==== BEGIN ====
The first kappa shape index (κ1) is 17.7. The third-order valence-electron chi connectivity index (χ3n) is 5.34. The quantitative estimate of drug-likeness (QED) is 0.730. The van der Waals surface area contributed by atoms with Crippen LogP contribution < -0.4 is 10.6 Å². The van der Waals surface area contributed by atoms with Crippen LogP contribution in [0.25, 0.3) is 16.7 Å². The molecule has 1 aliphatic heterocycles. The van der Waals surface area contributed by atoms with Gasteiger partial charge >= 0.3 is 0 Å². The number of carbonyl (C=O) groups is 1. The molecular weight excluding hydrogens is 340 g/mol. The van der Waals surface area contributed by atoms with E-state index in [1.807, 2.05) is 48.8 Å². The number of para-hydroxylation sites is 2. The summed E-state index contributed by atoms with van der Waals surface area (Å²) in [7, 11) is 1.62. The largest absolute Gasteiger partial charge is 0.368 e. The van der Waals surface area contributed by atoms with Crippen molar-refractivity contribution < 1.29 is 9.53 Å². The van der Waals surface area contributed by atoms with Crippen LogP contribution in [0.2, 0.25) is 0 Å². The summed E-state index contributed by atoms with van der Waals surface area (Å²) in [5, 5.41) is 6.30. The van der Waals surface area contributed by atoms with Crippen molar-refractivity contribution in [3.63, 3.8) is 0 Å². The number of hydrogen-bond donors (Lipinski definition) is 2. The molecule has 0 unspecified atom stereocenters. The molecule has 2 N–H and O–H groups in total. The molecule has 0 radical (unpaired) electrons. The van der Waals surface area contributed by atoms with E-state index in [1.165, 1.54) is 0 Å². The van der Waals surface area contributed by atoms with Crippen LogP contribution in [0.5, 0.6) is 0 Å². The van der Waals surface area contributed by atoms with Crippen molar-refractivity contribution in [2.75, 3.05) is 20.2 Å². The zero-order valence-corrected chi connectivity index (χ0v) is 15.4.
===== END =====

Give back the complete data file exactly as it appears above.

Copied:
The first kappa shape index (κ1) is 17.7. The third-order valence-electron chi connectivity index (χ3n) is 5.34. The quantitative estimate of drug-likeness (QED) is 0.730. The van der Waals surface area contributed by atoms with Crippen LogP contribution < -0.4 is 10.6 Å². The van der Waals surface area contributed by atoms with Crippen LogP contribution in [0.25, 0.3) is 16.7 Å². The molecule has 1 aliphatic heterocycles. The van der Waals surface area contributed by atoms with Gasteiger partial charge >= 0.3 is 0 Å². The number of carbonyl (C=O) groups is 1. The molecular weight excluding hydrogens is 340 g/mol. The van der Waals surface area contributed by atoms with E-state index in [1.807, 2.05) is 48.8 Å². The number of para-hydroxylation sites is 2. The summed E-state index contributed by atoms with van der Waals surface area (Å²) in [7, 11) is 1.62. The largest absolute Gasteiger partial charge is 0.368 e. The van der Waals surface area contributed by atoms with Crippen molar-refractivity contribution < 1.29 is 9.53 Å². The van der Waals surface area contributed by atoms with Crippen LogP contribution in [0.2, 0.25) is 0 Å². The summed E-state index contributed by atoms with van der Waals surface area (Å²) in [5, 5.41) is 6.30. The van der Waals surface area contributed by atoms with Crippen molar-refractivity contribution in [3.63, 3.8) is 0 Å². The number of hydrogen-bond donors (Lipinski definition) is 2. The molecule has 0 unspecified atom stereocenters. The molecule has 2 N–H and O–H groups in total. The molecule has 0 radical (unpaired) electrons. The van der Waals surface area contributed by atoms with E-state index in [1.165, 1.54) is 0 Å². The van der Waals surface area contributed by atoms with Crippen LogP contribution in [0.5, 0.6) is 0 Å². The van der Waals surface area contributed by atoms with Crippen molar-refractivity contribution in [2.75, 3.05) is 20.2 Å². The zero-order valence-corrected chi connectivity index (χ0v) is 15.4.